However, way back in 1884 a German physician named Wilhelm Ebstein set out the scientific and clinical case for using a low-carb high-fat diet for successful weight loss. The so-called Banting Diet that Dr. William Harvey had prescribed may have been the first low-carb diet and it certainly began to sweep England and the rest of Europe after publication of William Banting’s 1864 book, Letter on Corpulence. But Dr. Ebstein recognized that it didn’t provide enough energy for sustained success because it was too low in fat. Dr. Ebstein’s diet — low-carb, high-fat, and moderate protein — is today’s state of the art diet for weight loss.

3. Eliminating the Prescriptions

All drugs can have side effects, and this is especially true with the pills that our doctors prescribe for us to manage type 2 diabetes. The systems and the organs of our bodies are so interconnected that no pill can target just one part of it without having some effect elsewhere. Sometimes the side effects are subtle and affect only a few people, but sometimes they are serious. All of the pills that we take to manage our diabetes are known to or are suspected of having some serious side effects in some people.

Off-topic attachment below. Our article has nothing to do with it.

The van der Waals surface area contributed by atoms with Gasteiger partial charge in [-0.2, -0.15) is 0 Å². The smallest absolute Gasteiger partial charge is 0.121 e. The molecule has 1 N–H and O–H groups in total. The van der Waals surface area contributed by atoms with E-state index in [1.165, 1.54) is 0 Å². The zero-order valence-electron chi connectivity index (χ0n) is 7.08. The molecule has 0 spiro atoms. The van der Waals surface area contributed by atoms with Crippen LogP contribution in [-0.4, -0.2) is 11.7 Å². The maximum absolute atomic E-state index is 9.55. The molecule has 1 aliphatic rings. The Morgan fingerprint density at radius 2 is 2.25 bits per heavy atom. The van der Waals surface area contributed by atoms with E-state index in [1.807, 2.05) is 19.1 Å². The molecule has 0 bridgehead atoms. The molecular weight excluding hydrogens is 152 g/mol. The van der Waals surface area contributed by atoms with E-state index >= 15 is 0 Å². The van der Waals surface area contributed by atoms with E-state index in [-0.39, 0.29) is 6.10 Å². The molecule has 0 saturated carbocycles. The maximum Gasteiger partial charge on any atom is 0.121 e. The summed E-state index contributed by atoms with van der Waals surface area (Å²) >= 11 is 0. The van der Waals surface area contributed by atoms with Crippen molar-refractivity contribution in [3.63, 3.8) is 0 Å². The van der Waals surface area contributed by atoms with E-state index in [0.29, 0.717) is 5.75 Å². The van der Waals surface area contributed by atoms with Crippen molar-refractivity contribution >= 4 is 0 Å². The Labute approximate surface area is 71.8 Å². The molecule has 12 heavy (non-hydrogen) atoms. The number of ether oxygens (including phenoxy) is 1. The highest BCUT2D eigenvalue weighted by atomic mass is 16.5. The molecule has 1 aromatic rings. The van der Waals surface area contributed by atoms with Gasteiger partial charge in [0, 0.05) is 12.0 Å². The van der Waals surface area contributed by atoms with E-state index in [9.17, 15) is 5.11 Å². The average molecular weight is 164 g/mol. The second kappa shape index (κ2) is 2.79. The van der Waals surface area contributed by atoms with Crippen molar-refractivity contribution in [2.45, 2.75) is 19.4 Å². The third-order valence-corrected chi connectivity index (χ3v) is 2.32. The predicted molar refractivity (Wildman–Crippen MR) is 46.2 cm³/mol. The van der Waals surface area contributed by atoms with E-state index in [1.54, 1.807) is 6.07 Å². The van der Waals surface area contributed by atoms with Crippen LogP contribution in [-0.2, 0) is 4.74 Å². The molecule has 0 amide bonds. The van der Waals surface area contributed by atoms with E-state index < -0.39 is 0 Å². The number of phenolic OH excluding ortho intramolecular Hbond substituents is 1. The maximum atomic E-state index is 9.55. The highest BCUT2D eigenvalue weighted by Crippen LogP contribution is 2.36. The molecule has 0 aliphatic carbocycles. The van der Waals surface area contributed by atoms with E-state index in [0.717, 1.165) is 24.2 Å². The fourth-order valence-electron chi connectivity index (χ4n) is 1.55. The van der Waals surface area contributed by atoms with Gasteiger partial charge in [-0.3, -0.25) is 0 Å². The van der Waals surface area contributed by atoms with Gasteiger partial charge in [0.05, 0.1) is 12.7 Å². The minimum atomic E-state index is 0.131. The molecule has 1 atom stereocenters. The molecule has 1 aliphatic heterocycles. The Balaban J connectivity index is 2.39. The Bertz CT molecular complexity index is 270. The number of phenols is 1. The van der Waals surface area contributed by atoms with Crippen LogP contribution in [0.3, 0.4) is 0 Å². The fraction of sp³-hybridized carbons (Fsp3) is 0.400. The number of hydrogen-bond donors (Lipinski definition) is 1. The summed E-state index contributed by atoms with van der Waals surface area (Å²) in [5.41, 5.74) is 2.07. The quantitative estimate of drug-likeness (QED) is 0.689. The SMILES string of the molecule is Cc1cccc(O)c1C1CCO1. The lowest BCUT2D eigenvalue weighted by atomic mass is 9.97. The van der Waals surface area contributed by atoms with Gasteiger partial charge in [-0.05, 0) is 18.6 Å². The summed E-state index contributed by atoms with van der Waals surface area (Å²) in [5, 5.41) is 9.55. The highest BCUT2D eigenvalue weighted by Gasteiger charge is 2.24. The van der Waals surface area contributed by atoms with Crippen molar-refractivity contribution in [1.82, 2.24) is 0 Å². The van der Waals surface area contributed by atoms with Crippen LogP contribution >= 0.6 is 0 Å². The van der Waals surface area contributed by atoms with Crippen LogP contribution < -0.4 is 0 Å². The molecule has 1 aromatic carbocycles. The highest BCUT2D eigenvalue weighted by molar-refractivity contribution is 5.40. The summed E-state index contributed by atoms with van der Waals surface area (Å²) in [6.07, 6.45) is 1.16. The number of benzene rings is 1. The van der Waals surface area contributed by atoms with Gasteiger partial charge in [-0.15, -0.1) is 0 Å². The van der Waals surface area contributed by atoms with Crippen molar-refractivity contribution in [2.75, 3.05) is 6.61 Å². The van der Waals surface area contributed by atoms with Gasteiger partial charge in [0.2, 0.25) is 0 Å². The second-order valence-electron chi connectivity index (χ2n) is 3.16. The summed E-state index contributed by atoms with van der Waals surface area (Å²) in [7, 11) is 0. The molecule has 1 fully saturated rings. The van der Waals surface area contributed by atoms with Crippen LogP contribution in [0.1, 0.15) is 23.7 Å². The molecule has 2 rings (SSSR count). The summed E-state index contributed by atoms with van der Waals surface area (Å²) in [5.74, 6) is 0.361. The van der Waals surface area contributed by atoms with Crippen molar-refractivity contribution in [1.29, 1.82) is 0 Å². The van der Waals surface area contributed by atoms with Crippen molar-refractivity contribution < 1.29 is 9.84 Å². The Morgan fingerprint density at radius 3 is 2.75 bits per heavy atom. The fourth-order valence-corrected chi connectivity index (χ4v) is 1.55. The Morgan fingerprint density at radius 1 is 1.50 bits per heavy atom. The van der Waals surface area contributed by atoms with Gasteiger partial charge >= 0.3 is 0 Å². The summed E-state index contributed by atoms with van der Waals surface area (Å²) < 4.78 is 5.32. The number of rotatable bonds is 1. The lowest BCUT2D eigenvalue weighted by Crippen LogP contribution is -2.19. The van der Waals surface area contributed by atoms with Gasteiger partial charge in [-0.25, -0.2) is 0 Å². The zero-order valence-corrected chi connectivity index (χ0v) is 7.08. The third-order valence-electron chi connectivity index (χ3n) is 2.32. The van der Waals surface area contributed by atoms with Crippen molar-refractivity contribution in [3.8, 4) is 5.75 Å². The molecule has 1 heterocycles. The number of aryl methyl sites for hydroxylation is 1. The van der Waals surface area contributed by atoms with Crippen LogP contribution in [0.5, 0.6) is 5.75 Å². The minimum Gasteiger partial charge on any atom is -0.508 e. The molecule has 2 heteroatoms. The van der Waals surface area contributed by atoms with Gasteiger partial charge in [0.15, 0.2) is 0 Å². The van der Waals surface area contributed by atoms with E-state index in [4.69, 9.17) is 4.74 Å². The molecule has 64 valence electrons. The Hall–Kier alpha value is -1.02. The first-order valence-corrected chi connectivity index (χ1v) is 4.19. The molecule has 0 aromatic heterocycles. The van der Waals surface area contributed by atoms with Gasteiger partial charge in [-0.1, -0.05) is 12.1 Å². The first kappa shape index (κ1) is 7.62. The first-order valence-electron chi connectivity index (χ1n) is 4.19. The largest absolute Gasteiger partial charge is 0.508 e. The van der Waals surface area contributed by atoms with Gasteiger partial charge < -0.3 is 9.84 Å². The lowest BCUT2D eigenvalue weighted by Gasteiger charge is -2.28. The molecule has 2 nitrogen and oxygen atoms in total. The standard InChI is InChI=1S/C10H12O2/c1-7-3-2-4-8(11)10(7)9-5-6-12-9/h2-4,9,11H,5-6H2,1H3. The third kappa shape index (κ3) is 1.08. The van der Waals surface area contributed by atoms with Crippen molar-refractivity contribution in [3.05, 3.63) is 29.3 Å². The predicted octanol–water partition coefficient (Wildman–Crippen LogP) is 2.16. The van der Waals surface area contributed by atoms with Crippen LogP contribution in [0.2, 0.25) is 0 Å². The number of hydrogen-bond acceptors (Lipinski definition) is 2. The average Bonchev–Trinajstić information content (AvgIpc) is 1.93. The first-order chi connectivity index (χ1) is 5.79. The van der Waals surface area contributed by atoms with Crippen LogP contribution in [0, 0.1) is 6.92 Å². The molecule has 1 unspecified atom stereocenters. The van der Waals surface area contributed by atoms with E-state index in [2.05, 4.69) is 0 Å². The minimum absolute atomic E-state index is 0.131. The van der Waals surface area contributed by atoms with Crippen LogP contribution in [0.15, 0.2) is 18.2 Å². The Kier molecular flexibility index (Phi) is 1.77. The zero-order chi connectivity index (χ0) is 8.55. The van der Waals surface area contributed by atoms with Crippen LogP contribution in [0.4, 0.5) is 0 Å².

That’s the price we have to pay. Unless, that is, we follow a low-carb diet or have last resort bariatric surgery or go on a starvation diet.

People who have type 1 diabetes have to take insulin shots, of course. But all of us manage the disease better when we limit the carbs in our diet, and those people who have type 1 won’t need to take as much insulin.

4. Breaking the Addiction

When we cut back on carbohydrates we can break our addictions to food. Sugar has been a suspected drug ever since William Dufty wrote Sugar Blues in 1975. We now know that other carbohydrates, particularly wheat and other grains, are also addicting. Being addicted is being in a form of slavery, and we gain our freedom on a low-carb diet.

5. Feeling Better

I know from my own experience of following a low-carb diet continuously since 2007 that it makes me feel better than ever. But fortunately you don’t have to believe any diet advice that you haven’t tested yourselves. When you give low-carb eating a chance, you will not only feel better but you will also manage your metabolism and your weight better than ever. With better blood sugar your doctor will be glad to stop prescribing diabetes pills. You will be free at last.